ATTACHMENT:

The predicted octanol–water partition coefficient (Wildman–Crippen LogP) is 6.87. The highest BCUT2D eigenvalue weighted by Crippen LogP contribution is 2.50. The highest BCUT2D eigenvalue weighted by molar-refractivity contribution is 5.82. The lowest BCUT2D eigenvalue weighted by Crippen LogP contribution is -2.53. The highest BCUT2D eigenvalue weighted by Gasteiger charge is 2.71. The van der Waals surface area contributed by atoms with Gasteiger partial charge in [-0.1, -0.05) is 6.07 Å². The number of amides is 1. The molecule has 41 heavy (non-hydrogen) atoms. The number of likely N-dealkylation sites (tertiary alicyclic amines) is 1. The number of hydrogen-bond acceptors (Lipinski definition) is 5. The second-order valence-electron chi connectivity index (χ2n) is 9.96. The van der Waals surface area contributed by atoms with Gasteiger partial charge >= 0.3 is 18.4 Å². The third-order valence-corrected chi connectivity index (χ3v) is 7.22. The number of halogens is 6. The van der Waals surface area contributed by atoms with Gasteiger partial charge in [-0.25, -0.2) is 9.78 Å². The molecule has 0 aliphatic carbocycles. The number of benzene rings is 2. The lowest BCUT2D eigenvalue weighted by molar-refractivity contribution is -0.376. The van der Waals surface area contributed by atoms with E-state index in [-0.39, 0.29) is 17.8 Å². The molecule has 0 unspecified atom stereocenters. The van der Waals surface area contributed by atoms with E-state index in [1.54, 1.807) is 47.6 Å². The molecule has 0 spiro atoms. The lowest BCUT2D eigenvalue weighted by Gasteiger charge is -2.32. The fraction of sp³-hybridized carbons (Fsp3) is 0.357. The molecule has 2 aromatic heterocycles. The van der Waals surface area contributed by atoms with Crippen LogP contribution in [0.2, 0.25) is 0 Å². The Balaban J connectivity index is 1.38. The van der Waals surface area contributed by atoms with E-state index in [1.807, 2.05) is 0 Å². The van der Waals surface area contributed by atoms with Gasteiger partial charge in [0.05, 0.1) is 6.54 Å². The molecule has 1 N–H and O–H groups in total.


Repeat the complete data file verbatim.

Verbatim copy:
The predicted octanol–water partition coefficient (Wildman–Crippen LogP) is 6.87. The highest BCUT2D eigenvalue weighted by Crippen LogP contribution is 2.50. The highest BCUT2D eigenvalue weighted by molar-refractivity contribution is 5.82. The lowest BCUT2D eigenvalue weighted by Crippen LogP contribution is -2.53. The highest BCUT2D eigenvalue weighted by Gasteiger charge is 2.71. The van der Waals surface area contributed by atoms with Gasteiger partial charge in [-0.1, -0.05) is 6.07 Å². The number of amides is 1. The molecule has 41 heavy (non-hydrogen) atoms. The number of likely N-dealkylation sites (tertiary alicyclic amines) is 1. The number of hydrogen-bond acceptors (Lipinski definition) is 5. The second-order valence-electron chi connectivity index (χ2n) is 9.96. The van der Waals surface area contributed by atoms with Gasteiger partial charge >= 0.3 is 18.4 Å². The third-order valence-corrected chi connectivity index (χ3v) is 7.22. The number of halogens is 6. The van der Waals surface area contributed by atoms with Gasteiger partial charge in [-0.25, -0.2) is 9.78 Å². The molecule has 0 aliphatic carbocycles. The number of benzene rings is 2. The lowest BCUT2D eigenvalue weighted by molar-refractivity contribution is -0.376. The van der Waals surface area contributed by atoms with E-state index in [-0.39, 0.29) is 17.8 Å². The molecule has 0 unspecified atom stereocenters. The van der Waals surface area contributed by atoms with E-state index in [1.54, 1.807) is 47.6 Å². The molecule has 0 spiro atoms. The lowest BCUT2D eigenvalue weighted by Gasteiger charge is -2.32. The fraction of sp³-hybridized carbons (Fsp3) is 0.357. The molecule has 2 aromatic heterocycles. The van der Waals surface area contributed by atoms with Crippen LogP contribution in [0.2, 0.25) is 0 Å². The Balaban J connectivity index is 1.38. The van der Waals surface area contributed by atoms with E-state index in [1.807, 2.05) is 0 Å². The van der Waals surface area contributed by atoms with Gasteiger partial charge in [0.05, 0.1) is 6.54 Å². The molecule has 1 N–H and O–H groups in total.